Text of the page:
A View of Construction Design Management (CDM) to Help you Manage Health by Design
The legal nature of CDM means many good processes and tools have already been developed for it. So, we can use them as good practice principles for our Health by Design activities.
The CDM regulations are well documented and you can find detailed supporting information on the HSE, ICE and CiTB websites:
- Health and Safety Executive
- Instituation of Civil Engineers
- Construction Industry Training Board (CITB)
The supporting CDM information provides us with a platform to build upon. Many of the processes and tools can be adapted to give strong support to Health by Design.
However, we should question whether clients, designers and contractors are currently equipped to manage either the long-standing health and wellbeing requirements of the Health and Safety at Work Regulations, or the ever changing societal demands about how health and wellbeing is managed.
The CDM gives us our legal framework to manage health and safety in construction; but health has remained a less developed area, as it is harder to understand cause and effect. What is ‘reasonably practicable’ to do in the management of health and wellbeing can be seen as balancing the level of risk against the measures needed to control the real risk in terms of money, time or trouble.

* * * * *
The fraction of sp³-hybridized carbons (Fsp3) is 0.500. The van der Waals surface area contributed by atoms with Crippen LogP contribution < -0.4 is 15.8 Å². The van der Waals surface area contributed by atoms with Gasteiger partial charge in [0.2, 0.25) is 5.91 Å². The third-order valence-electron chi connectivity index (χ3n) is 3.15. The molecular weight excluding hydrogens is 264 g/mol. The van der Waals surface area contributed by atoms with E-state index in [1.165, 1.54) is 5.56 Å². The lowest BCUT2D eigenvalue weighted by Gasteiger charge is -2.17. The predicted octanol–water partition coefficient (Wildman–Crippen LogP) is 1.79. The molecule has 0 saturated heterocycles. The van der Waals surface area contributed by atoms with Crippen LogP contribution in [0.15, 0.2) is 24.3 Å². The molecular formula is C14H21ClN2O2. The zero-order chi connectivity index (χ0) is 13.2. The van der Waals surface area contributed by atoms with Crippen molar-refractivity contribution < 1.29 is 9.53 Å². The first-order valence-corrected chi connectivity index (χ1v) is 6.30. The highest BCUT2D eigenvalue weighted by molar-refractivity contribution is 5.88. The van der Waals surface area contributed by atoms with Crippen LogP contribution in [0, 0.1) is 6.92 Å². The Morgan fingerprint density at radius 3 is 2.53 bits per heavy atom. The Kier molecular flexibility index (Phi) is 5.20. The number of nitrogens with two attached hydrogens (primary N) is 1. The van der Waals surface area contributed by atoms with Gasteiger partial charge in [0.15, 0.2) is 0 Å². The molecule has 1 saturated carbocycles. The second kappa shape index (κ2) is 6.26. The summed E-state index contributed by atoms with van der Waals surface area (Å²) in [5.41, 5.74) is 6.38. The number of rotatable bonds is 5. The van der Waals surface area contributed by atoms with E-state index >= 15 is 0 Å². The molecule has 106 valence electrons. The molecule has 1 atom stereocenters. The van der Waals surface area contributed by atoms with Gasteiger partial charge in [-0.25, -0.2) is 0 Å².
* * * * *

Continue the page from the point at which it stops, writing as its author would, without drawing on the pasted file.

Some may suggest that more can be done to understand whether actions are being taken to manage health and wellbeing risk up to a reasonably practicable level. To understand this, we need our community of stakeholders to share existing tools and/or to develop new tools which can help support:
- The maturity of decision making
- The cost versus benefit of health interventions
- The level of beneficial impact that can be made to produce healthier designs.